Barcelona is a city constituted by several neighbourhoods. Its charm is spread over different corners but there are some neighbourhoods which are mandatory during our visit. While other cities concentrate all their charm in the old town, the Catalan capital, offers different attractions for tourists in every district. In this article, we want to look at those neighbourhoods where tourists can have a walk, but also where they can rent the best apartment in Barcelona to stay for some days.
Eixample Esquerra: where Barcelona sleeps
The Eixample is the largest and most populated neighbourhood in Spain. For this reason it is normally referred as two: Eixample Esquerra and Eixample Dreta. Each of them could constitute a city by itself. Halfway between the historic centre (Gothic Quarter) and the upper area of Barcelona, and despite its similar grid structure, nothing is monotonous in the Eixample and its streets are considered the best to walk from one area of the city to another.
- What to see in the Eixample Esquerra: the area comprising Montjuïc, Plaza España and the Arenas Shopping Centre is remarkable for its huge monumentality and wide range of leisure offer.
- Where to live: an apartment overlooking the Parc Miró does not only allow us to enjoy his work Dona i Ocell, but the magnificent Las Arenas Bullring converted into a shopping mall, and the door to the magic mountain of Montjuïc.
- A place to get lost: the pedestrian walk of Enric Granados is the perfect walk from the University to the Gràcia neighbourhood enjoying terraces and modernist buildings (do not miss the Sayrach House at its northern end) without the hassle of traffic.
Eixample Dreta: where Gaudí sleeps
The Eixample Dreta is a magnificent example of urban planning and where to find the best examples of modernist art, among which we find, of course, the magnificent works of Gaudí: from the Sagrada Familia to the Pedrera through Casa Batlló and Casa Vicens .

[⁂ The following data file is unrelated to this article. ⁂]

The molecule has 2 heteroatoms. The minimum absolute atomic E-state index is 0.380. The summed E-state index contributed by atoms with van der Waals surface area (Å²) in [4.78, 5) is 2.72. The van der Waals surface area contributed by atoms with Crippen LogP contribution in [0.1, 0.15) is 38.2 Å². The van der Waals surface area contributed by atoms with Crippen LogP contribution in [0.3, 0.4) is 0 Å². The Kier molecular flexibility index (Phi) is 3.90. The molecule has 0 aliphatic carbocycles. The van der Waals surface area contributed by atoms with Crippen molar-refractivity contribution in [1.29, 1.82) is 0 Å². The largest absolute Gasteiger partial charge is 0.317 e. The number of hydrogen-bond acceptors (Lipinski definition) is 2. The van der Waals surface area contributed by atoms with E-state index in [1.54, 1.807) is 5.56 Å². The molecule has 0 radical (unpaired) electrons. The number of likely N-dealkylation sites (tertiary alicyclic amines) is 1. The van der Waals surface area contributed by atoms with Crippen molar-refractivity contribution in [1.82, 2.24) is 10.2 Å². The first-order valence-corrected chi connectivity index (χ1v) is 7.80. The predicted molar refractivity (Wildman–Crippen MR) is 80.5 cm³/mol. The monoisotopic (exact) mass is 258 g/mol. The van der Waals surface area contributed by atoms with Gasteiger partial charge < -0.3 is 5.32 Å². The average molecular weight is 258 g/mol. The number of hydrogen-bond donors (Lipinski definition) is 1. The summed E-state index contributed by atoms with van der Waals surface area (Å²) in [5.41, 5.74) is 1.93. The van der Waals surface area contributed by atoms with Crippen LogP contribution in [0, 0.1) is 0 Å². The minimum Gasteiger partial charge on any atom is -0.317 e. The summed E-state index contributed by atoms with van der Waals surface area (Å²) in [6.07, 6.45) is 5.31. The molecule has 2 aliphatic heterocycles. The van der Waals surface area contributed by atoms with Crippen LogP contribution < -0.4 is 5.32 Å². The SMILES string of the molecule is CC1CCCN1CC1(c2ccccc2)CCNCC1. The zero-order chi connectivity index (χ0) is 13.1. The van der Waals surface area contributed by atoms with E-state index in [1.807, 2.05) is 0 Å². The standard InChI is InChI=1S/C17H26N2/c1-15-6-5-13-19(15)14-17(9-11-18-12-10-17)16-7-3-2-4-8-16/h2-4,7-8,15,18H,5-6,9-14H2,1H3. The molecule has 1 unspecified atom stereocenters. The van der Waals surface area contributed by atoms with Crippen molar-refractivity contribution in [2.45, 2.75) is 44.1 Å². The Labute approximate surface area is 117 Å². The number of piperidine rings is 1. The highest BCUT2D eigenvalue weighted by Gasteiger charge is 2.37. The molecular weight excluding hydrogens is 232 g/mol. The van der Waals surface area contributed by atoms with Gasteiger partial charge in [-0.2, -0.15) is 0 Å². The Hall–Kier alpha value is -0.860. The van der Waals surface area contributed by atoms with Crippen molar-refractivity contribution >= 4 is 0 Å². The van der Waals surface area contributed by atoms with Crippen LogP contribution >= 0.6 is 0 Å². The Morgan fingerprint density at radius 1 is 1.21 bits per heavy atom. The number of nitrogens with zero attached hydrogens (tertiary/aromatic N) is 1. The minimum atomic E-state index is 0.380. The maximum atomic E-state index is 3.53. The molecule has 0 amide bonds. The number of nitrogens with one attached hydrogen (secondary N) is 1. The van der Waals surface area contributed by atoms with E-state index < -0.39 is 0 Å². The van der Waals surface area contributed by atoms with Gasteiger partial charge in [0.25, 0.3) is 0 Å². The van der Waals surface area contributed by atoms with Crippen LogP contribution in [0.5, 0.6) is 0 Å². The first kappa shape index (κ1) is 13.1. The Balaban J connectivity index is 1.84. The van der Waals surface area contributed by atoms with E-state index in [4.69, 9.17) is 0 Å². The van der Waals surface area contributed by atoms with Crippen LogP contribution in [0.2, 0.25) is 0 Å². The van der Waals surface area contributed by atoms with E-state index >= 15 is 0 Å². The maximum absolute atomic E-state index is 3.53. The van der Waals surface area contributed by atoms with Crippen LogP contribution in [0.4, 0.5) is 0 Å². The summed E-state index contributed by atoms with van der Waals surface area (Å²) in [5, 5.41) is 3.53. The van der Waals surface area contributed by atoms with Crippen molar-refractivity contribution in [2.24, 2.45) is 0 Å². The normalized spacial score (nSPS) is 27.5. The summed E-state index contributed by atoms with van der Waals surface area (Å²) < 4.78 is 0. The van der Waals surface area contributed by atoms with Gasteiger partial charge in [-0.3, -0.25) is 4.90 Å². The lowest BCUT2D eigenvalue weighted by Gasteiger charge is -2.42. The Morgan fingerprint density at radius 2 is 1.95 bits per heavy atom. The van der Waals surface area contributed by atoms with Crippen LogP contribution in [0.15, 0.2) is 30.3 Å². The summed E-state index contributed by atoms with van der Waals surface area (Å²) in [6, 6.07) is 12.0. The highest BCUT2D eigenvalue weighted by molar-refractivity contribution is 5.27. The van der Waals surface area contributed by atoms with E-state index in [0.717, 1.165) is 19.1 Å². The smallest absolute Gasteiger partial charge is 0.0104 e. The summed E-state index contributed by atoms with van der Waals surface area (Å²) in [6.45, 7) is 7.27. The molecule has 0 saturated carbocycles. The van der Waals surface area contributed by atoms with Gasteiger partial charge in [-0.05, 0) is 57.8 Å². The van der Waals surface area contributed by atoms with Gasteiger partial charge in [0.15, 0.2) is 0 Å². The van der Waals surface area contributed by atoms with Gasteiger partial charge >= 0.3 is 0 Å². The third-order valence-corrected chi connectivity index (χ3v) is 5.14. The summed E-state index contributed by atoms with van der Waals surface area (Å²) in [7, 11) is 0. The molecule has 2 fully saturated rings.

- What to see in the Eixample Dreta: two main arteries of Barcelona: Paseo de Gràcia and its surroundings, and the Avinguda Gaudi, which hosts the Sagrada Familia at the beginning and the modernist Hospital de Sant Pau in the other side.
- Where to live: In the Eixample Dreta of course you must rent an apartment close to the Gaudi’s most famous temple. The perfect option is getting a studio in the neighbourhood of the Sagrada Familia.
- A place to get lost: once you complete the impressive tour of the Avinguda Gaudí you can also look for the Antiga Fábrica Damm and the Diagonal Avenue, where you can admire the impressive mural “El Balcón de Barcelona”
Born: Carved stone charm
If you are looking for a neighbourhood in Barcelona where you find the authenticity lacking in more popular spots like the Gothic Quarter, you may want to visit the Born. This neighbourhood, despite being exposed to world tourism, has not lost any of its charms and still maintains its idiosyncratic character hidden between alleys and carved stone monuments.
- What to see in the Born: besides authenticity everywhere, the Born hosts such wonderful jewels as the Palau de la Música, the Santa Caterina Market, Picasso Museum, the Born Market and what has been called the Cathedral of the people: Santa Maria del Mar.
- Where to live: A studio in Damas Street places you in the authentic core of Barcelona which survived many sieges and has reached the 21st century full of charm.
- A place to get lost: the Paseo del Born takes you from Santa María del Mar to the newly renovated Mercat del Born in just three minutes while you enjoy a walk through several centuries of history. From the market you need to walk just two minutes to reach the impressive Parc de la Ciutadella.
El Raval: pure miscegenation
If the authenticity of Barcelona lies on the east side of the Gothic Quarter (El Born), its west face has also a strong personality. In the Raval we find a mix of cultures represented by all styles which coexist and survive in Barcelona: from its modern and contemporary side to its more classical and historical, passing through the Rambla.
- What to see in the Raval: the best representatives of the modern culture through the museum complex formed by the CCCB and the MACBA (contemporary art centres) and the most traditional and popular atmosphere around its Rambla.
- Where to live: a studio in Calle Guardia is the best option since you are at a very short distance from the Rambla del Raval, another little walk to the Ramblas and in between the possibility to enjoy the Palau Guell, another jewel of the great Catalan architect par excellence.
- A place to get lost: it is a pleasure to get lost in the Raval at any time. Life is visible in every corner and you will always end up going somewhere with charm, whether the Ramblas, Plaza Universidad, the sea promenade, or Paral·lel Avenue . You can also stroll through Tallers Street, where you’ll find plenty of underground shops which sell much more than normal brands and commercial clothes.